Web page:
Aussie shoppers rage as the price of groceries continues to climb

Nov 19, 2023
According to the latest research Australian households are now paying thousands of dollars more for groceries per year. Source: Getty Images.

The cost of living crisis is unlikely to abate any time soon and the worst may still be yet to come. Even before the crisis started, pensioners and those receiving government assistance were often struggling to afford groceries. Nowadays, even Australians who are working full-time are swiftly finding themselves in the same situation.

According to Australia’s most-visited financial comparison site, Finder, Australian households are now paying thousands of dollars more for groceries per year. Finder’s Consumer Sentiment Tracker has discovered that the average Aussie household spent $185 on their weekly grocery in February 2023.

This is up $37 a week compared to February 2022. Per year, that’s a whopping $1,924 increase per household over the past 12 months – or $18.8 billion more nationwide.

Graham Cooke, head of consumer research at Finder, said grocery bills are putting a huge strain on household budgets.

“Food prices have skyrocketed over the past couple of years and despite overall inflation slowing down, high prices at the grocery store are a major pain point for consumers,” Cooke said.

According to, the price of groceries only gets worse the more people are in a household. A recent Facebook group post about groceries produced some telling responses.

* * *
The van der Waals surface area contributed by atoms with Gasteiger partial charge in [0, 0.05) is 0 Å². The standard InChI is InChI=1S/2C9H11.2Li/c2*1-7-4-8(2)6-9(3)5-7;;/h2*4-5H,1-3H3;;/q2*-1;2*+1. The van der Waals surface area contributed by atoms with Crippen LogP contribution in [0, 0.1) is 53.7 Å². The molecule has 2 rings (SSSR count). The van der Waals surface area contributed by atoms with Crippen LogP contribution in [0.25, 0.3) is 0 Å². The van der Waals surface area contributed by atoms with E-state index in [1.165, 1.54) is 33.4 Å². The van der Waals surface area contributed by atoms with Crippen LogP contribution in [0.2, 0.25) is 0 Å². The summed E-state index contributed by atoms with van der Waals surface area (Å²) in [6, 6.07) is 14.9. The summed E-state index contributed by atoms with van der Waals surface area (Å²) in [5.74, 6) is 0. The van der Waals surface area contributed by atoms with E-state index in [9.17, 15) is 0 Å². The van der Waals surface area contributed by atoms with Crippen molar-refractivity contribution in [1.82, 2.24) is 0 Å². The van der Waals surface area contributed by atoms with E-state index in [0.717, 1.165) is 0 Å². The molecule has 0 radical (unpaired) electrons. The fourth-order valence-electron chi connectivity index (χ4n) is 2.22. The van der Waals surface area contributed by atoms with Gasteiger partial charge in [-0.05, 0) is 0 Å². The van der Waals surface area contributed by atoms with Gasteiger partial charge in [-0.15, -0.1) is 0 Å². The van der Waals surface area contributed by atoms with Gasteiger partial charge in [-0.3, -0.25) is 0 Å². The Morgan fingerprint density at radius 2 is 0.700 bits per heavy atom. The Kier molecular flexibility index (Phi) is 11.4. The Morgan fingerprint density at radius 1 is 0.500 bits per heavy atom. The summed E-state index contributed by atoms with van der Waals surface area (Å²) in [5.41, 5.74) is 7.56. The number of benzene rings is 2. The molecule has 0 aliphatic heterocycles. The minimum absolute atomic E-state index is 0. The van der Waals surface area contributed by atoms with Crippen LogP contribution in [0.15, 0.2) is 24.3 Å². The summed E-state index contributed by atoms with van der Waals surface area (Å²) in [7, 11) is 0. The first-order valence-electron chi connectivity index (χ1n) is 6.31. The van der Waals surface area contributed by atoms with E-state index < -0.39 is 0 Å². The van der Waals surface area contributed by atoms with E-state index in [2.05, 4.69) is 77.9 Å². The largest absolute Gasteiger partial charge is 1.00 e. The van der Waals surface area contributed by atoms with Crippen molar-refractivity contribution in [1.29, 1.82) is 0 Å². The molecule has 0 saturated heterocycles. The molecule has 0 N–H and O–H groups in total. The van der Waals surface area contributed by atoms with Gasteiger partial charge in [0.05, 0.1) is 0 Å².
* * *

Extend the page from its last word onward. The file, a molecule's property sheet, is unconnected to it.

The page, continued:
The original poster lives in a two-person house and is signed up for supermarket rewards as well as frequently comparing supermarket prices. Despite this, she still spends $200 a week on groceries.

“Is that normal? I know the cost of living has gone up, but holy cow,” she asked.

Another poster was spending up to $400 a week on groceries for a household of six people, with four kids.

A tweet by an Australian shopper about the cost of their shopping also went viral very recently.

Sarah Megginson, money expert at Finder, offered a few methods to reduce grocery prices.

“Stick to a shopping list so you aren’t wasting money on unplanned purchases. If you can, go shopping later at night, an hour or 2 before the supermarket closes, when meat and poultry is discounted by up to 80%,” said Meggison.

“Stock up on staples when they’re on sale and compare prices of big-ticket items like washing detergent and pet food online,” she continued.

She also suggested getting the most out of reward programs.

“Now is also a great time to sign up to supermarket reward programs. If you’re buying groceries anyway, you might as well earn points on your spend. You can then use these points to get cashback off your shop or convert them into frequent flyer points,” Meggison said.

Previous Finder research found 9 per cent of Aussies have stolen items from the supermarket at the self-checkout. They also discovered that 10 per cent have cheated at the self-serve checkouts by deliberately lying about what they have scanned.

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